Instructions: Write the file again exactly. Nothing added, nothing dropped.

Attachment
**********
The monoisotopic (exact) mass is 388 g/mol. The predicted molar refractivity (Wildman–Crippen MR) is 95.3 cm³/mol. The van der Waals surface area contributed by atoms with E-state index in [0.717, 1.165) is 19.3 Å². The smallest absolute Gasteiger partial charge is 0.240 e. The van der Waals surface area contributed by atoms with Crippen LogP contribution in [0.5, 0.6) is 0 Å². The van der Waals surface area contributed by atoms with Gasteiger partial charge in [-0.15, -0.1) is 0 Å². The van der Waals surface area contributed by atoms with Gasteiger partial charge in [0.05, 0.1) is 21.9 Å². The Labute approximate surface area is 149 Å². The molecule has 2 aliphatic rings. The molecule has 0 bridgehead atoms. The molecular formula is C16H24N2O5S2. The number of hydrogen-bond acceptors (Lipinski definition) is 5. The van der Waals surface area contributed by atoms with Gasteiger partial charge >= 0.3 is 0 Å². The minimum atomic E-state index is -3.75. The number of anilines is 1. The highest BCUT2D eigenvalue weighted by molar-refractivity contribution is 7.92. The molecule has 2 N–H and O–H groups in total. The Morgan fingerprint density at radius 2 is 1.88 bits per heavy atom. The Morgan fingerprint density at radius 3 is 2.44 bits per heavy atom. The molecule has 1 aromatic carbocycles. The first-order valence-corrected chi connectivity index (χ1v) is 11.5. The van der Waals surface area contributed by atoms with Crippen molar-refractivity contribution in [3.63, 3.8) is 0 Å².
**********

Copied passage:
The monoisotopic (exact) mass is 388 g/mol. The predicted molar refractivity (Wildman–Crippen MR) is 95.3 cm³/mol. The van der Waals surface area contributed by atoms with E-state index in [0.717, 1.165) is 19.3 Å². The smallest absolute Gasteiger partial charge is 0.240 e. The van der Waals surface area contributed by atoms with Crippen LogP contribution in [0.5, 0.6) is 0 Å². The van der Waals surface area contributed by atoms with Gasteiger partial charge in [-0.15, -0.1) is 0 Å². The van der Waals surface area contributed by atoms with Gasteiger partial charge in [0.05, 0.1) is 21.9 Å². The Labute approximate surface area is 149 Å². The molecule has 2 aliphatic rings. The molecule has 0 bridgehead atoms. The molecular formula is C16H24N2O5S2. The number of hydrogen-bond acceptors (Lipinski definition) is 5. The van der Waals surface area contributed by atoms with Gasteiger partial charge >= 0.3 is 0 Å². The minimum atomic E-state index is -3.75. The number of anilines is 1. The highest BCUT2D eigenvalue weighted by molar-refractivity contribution is 7.92. The molecule has 2 N–H and O–H groups in total. The Morgan fingerprint density at radius 2 is 1.88 bits per heavy atom. The Morgan fingerprint density at radius 3 is 2.44 bits per heavy atom. The molecule has 1 aromatic carbocycles. The first-order valence-corrected chi connectivity index (χ1v) is 11.5. The van der Waals surface area contributed by atoms with Crippen molar-refractivity contribution in [3.63, 3.8) is 0 Å².